The court-appointed Receiver who is rounding up assets in the alleged Stanford Ponzi scheme says he will release hundreds of millions of dollars in hundreds of frozen customer accounts, following an appeals court ruling on Friday.
The accounts, totaling nearly $900 million, were among thousands frozen in February after the Securities and Exchange Commission sued the company and its founder, R. Allen Stanford, alleging they ran an $8 billion Ponzi scheme involving bogus certificates of deposit.
The accounts in question were owned by customers who managed to cash in their CDs before the company collapsed.
The Receiver, Dallas attorney Raph Janvey, had sought to seize the accounts and distribute the funds equally to all of Stanford's 28,000 alleged victims, arguing the proceeds amounted to "ill-gotten" gains paid by the thousands of customers who did not manage to cash in their CDs in time.
But as CNBC reported Friday night, a federal appeals panel ruled the funds had to be released to the customers. In a statement Monday, Janvey announced he will release the funds, but suggested he could go after them at a later time.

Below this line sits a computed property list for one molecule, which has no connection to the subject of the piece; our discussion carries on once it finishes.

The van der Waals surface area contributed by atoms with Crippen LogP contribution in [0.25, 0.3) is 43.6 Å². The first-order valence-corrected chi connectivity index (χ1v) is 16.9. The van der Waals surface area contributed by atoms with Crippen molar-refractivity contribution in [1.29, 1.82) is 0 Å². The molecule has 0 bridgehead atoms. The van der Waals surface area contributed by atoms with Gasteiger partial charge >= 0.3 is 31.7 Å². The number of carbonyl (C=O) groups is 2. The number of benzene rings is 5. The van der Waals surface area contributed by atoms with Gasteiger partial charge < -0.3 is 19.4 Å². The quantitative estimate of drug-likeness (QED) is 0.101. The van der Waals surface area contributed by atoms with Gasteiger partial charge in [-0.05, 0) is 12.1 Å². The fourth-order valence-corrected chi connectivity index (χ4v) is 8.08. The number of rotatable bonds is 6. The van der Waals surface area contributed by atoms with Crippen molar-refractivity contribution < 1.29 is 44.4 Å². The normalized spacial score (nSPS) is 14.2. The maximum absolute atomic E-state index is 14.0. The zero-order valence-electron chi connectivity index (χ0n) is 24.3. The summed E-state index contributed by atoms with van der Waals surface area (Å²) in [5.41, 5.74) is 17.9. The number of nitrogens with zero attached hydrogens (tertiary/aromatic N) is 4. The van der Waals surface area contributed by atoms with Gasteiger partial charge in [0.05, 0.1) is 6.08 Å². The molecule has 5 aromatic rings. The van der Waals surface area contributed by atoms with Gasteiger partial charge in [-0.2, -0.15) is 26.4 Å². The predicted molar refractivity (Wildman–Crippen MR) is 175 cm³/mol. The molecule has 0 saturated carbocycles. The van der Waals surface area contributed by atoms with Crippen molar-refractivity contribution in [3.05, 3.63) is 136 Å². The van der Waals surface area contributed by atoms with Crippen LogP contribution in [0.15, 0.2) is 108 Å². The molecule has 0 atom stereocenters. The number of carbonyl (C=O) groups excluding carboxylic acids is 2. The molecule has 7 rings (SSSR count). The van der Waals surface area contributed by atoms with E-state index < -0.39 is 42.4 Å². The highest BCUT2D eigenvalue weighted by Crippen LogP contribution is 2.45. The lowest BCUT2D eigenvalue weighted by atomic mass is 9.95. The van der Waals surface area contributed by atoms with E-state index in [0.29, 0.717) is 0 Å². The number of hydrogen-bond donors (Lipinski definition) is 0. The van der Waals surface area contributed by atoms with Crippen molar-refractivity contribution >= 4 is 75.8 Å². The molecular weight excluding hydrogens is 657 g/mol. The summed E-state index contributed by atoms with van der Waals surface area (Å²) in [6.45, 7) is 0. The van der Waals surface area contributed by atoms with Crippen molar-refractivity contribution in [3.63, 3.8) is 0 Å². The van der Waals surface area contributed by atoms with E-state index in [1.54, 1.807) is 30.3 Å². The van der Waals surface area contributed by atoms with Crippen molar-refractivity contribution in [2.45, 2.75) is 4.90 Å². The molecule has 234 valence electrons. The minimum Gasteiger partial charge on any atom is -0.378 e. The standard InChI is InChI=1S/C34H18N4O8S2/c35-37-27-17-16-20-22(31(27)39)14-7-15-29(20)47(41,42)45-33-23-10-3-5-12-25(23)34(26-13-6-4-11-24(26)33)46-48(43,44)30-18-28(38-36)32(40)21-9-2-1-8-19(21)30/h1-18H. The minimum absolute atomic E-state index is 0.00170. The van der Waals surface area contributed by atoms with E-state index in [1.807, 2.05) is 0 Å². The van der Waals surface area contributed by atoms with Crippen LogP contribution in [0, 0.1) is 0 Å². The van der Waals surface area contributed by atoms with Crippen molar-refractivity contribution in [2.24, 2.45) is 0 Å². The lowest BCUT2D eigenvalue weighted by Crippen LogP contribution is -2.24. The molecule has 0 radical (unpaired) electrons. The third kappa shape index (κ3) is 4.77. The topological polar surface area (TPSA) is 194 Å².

"The Receiver will continue to carry out his duty to recover assets traceable to the Stanford fraud for the benefit of all investors by pursuing recovery of, where cost justified, improper and/or preferential payments of Estate funds," the statement says.
In the meantime, Janvey has set out the procedures for customers to claim their funds. The information can be found at Janvey's web site.
The issue of so-called "clawbacks" has been very controversial, even among Stanford's alleged victims. Those who redeemed their CDs before the alleged scheme collapsed argued they were being unfairly targeted, while those who were unable to cash in in time said they were paying for the other customers' gains.
The appeals court acknowledged the proceeds were "ill-gotten gains," but said the Receiver could not pursue them now since the customers received the funds legally.